For generations, Sudan has been plagued with the violence of war, the rampant spread of disease, and the violation of human rights. At the heart of this conflict lie the children of Sudan who suffer the consequences in profound ways. The continual outbreak of disease, poverty, famine, war, and genocide has increased the number of refugees fleeing to the United States. As the number of Sudanese students in our schools grows, it is imperative to understand the events that have led these students to our classrooms.
Since 2006 the violence in Sudan has intensified. Violations of human rights, including human trafficking and slavery, have led to what is being called the “worst humanitarian crisis in the world.” With genocide, war, disease, and malnutrition running rampant in the large country, the number of orphans in southern Sudan has reached a staggering one million, according to UNAID. Outbreaks of disease like yellow fever, AIDS, cholera, and dengue cause numerous deaths in inaccessible areas and surpass the capacity of many medical infrastructures. One in every four children in southern Sudan die before the age of five.
Education in southern Sudan has been inadequate for many generations. Because most Sudanese citizens are educated by missionaries, educational opportunities have become diminished. Girls and women in southern Sudan are affected most by the lack of formal education, and only one percent ever receive an education beyond eighth grade. Furthermore, excessive school fees make women susceptible to exploitation as a means to pay for schooling.
Literacy rates have been on a continual downfall for many years. South Sudan has a literacy rate of 27 percent, making it the second lowest in the world. The civil war has kept these rates low for several generations.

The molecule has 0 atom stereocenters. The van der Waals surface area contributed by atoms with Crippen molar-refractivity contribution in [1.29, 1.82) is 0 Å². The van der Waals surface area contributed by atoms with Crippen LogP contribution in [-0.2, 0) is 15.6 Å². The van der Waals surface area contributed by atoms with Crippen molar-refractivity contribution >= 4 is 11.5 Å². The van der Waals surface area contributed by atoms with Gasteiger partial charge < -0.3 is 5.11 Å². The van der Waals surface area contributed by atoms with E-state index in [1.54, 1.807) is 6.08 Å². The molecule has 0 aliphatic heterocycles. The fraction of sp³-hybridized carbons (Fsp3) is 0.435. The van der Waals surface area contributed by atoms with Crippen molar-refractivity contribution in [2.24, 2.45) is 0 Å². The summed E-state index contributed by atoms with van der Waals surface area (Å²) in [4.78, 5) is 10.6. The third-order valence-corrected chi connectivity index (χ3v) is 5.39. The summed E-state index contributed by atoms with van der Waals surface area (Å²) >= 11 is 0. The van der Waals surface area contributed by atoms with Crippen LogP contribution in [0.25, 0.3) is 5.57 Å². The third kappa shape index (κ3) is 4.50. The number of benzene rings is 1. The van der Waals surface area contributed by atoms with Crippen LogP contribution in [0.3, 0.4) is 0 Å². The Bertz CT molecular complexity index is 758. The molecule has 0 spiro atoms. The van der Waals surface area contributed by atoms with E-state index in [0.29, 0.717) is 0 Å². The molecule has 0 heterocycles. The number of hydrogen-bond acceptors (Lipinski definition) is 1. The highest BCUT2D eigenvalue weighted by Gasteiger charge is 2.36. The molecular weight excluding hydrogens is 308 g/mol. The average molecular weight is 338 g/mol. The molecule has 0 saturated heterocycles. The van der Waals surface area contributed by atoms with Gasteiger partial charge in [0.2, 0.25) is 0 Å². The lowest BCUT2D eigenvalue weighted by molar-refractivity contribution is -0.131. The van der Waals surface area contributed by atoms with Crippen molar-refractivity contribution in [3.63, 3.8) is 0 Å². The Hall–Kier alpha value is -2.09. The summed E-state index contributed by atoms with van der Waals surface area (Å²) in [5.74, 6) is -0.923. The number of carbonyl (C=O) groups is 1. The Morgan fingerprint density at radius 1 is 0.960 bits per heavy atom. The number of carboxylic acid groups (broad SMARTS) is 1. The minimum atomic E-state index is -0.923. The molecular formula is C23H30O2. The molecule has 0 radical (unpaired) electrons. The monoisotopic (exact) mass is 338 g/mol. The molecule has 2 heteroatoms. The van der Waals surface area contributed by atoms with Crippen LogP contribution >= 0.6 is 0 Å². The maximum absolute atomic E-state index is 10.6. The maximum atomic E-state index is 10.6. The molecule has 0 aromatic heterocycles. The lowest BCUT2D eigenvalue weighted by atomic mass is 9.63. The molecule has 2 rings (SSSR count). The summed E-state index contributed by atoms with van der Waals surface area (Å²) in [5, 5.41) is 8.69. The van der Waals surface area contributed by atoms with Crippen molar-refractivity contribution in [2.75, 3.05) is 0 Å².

Education facilities are substantially inadequate. Forty-three percent of classes are conducted outside. Less than a fourth of enrolled students are taught in a permanent structure. Many outdoor classrooms consist of a small chalkboard nailed to a tree. Students sit on the dirt ground. Because classrooms are outside, teaching only takes place when it’s not the rainy season and when the afternoon heat is not beating down.
Since World War II, the demand for education has exceeded the resources of Sudan. Education accounts for less than 15 percent of the nation’s budget, and most of these resources are spent in the major city of Khartoum. According to UNICEF, nearly half of school-aged children do not have access to schools or instructional materials.
The majority of teachers in southern Sudan lack the education and training needed to provide an enriched learning environment for students. Almost all teachers work on a volunteer basis, because governmental funding is virtually nonexistent in certain regions of the country.
The trauma experienced by Sudanese children creates emotional problems as well. With key years of education lost, many life skills are also lost to the current conflict, leaving an already fragile society even more limited. But children are now turning towards education for an escape from past events and hope for the future.
But, there may be a bright spot on the horizon. In January 2011 the people of southern Sudan voted for independence from their northern counterpart. With this liberation comes renewed hope. Democracy is founded on the premise that the people have control over their government. But for this to work, citizens must be educated. Without an educated population, southern Sudan will again be susceptible to the infiltration of dominant groups looking to control the people.
Education is ultimately the biggest advantage each Sudanese child will have - not only to survive, but to thrive as their war-torn society rebuilds a nation.
Stephanie Pearson is pursuing a PhD in Curriculum and Instruction at Kansas State University. She holds a Bachelor’s degree in Elementary and Early Childhood Education and a Master’s degree in Curriculum and Instruction with an emphasis in Reading and Language Arts.
All statements and opinions expressed on this blog are those of the individual contributors, and not of the Bill & Melinda Gates Foundation or NBC News.